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Australia Approves $1 Billion Dairy Takeover By Chinese Buyer | KRVN Radio

Australia Approves $1 Billion Dairy Takeover By Chinese Buyer

Australia Approves $1 Billion Dairy Takeover By Chinese Buyer

SYDNEY (Dow Jones) — Australian authorities approved the sale of one of the country’s biggest infant-formula makers to a Chinese buyer, but imposed certain conditions on the deal amid increased scrutiny of Chinese investment in the country.

The deal to sell Bellamy’s Australia Ltd. to China Mengniu Dairy Co. for about 1.5 billion Australian dollars (US$1 billion) comes as Chinese interest in Australian-produced baby products soars.

It still needs the support of Bellamy’s shareholders, who will vote on the plan on Dec. 5.

Foreign takeovers are a sensitive political matter in Australia, where nationalistic politicians vigorously oppose deals seen to threaten food and water security at a time of rising global demand. Investment from China is especially contested because many companies there are state owned.

Bellamy’s shares were trading nearly 2% higher on the day to A$13.20 by midday Friday, after the announcement was made.

Australian and New Zealand dairy products have a strong reputation in China, where consumers have distrusted domestic producers following the 2008 tainted-milk scandal. Infant formula in Australia is popular among Chinese tourists visiting the country, and Australian grocers have at times had to ration some products given the demand.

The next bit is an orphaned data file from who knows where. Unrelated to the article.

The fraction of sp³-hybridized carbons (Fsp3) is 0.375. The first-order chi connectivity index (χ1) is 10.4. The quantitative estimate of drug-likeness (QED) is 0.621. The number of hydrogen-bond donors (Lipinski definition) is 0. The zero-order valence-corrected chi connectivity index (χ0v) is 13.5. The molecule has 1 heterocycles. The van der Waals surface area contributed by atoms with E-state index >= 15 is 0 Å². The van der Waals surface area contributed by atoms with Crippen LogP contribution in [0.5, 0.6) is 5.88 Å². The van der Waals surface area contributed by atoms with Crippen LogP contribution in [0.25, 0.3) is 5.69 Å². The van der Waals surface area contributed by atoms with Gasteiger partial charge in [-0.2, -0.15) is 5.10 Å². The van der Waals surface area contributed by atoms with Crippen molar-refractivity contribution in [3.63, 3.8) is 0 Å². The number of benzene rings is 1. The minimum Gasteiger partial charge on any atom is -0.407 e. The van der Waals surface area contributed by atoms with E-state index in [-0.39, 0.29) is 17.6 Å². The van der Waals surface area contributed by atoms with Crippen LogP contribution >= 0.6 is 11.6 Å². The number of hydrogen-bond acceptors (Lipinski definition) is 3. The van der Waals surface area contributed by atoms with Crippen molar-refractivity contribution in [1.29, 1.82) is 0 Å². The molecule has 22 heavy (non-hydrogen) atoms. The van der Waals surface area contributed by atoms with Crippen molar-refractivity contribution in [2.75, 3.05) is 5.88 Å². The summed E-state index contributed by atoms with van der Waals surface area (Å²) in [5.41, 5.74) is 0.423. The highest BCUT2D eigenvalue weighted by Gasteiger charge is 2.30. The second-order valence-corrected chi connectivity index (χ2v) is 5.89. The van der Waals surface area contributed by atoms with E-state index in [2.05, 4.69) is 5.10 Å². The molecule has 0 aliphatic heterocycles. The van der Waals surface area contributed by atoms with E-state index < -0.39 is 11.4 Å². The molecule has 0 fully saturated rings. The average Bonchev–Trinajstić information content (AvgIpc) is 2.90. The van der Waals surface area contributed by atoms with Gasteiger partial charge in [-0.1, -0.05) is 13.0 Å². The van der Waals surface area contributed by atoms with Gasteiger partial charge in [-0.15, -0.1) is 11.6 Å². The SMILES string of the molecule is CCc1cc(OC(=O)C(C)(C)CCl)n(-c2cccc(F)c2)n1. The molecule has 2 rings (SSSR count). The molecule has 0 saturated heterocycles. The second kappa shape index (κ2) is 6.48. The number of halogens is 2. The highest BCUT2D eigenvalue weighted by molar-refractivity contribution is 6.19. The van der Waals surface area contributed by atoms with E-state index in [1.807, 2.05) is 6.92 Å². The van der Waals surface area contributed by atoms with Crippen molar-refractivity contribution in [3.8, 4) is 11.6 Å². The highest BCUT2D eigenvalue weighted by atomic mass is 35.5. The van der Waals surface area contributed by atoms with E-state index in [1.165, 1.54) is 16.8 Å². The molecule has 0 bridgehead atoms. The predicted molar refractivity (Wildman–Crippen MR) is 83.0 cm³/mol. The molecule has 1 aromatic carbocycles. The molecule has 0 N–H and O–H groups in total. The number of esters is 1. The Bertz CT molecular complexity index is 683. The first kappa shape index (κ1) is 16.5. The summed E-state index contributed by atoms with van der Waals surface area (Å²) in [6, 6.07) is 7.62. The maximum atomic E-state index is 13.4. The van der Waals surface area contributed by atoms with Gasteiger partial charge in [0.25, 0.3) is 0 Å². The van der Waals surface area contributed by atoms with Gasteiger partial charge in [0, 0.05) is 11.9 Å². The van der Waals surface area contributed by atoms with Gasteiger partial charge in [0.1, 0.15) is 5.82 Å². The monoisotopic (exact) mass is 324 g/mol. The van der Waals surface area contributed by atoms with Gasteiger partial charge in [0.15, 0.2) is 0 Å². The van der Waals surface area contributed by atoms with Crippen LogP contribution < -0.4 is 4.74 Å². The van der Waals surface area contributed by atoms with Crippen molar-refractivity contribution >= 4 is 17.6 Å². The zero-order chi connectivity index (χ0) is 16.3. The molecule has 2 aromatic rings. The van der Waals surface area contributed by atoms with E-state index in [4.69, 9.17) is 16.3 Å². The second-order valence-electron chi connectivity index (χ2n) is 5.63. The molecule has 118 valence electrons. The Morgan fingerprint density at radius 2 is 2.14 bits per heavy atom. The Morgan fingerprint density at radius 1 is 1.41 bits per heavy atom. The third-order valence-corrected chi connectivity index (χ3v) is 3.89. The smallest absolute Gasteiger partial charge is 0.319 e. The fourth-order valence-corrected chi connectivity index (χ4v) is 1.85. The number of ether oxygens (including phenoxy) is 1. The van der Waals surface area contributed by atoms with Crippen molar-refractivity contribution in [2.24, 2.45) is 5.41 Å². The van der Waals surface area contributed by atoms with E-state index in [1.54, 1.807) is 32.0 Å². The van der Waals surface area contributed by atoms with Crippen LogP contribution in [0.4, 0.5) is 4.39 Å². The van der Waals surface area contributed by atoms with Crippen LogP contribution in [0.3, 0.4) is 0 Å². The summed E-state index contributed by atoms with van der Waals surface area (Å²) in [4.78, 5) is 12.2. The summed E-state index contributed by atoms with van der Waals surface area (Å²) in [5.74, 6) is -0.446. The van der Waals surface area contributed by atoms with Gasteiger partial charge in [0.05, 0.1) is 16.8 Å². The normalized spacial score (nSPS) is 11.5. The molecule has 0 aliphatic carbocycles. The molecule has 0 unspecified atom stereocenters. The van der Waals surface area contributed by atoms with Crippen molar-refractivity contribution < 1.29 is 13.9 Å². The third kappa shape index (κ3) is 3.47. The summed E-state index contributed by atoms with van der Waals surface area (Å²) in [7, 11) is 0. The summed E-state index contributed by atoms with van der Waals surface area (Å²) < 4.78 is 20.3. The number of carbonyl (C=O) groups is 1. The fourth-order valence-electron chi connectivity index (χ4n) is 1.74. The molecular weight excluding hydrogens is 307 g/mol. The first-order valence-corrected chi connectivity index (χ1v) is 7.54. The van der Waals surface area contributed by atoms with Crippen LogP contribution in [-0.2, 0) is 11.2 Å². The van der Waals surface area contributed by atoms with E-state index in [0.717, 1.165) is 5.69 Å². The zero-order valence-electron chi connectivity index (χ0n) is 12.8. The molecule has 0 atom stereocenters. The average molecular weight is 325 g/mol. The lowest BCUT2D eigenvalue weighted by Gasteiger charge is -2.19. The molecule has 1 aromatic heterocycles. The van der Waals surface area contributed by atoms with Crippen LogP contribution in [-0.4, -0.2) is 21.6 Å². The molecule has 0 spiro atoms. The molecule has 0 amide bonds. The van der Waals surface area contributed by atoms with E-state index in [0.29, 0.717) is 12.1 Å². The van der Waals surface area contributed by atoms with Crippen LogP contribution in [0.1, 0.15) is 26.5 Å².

Australian Treasurer Josh Frydenberg said he concluded the Bellamy’s acquisition is not contrary to the national interest, agreeing with a recommendation from the Foreign Investment Review Board.

However, conditions imposed on the Bellamy’s deal include that a majority of the board of directors be Australian resident citizens and Bellamy’s keep its headquarters in Australia for at least ten years. The approval also requires an investment of at least A$12 million in establishing or improving infant milk formula processing facilities in the Australian state of Victoria.

Those conditions will ensure that Bellamy’s maintains its presence in Australia and that the company proceeds with the previously announced investment in the processing facilities, Mr. Frydenberg said in a statement. Bellamy’s is No. 4 by market share in the Australian infant milk formula market.

Australia’s conservative government “welcomes foreign investment where it is consistent with our national interest,” the treasurer said. “Without foreign capital and investment, Australia’s output, employment and standard of living would be lower.”

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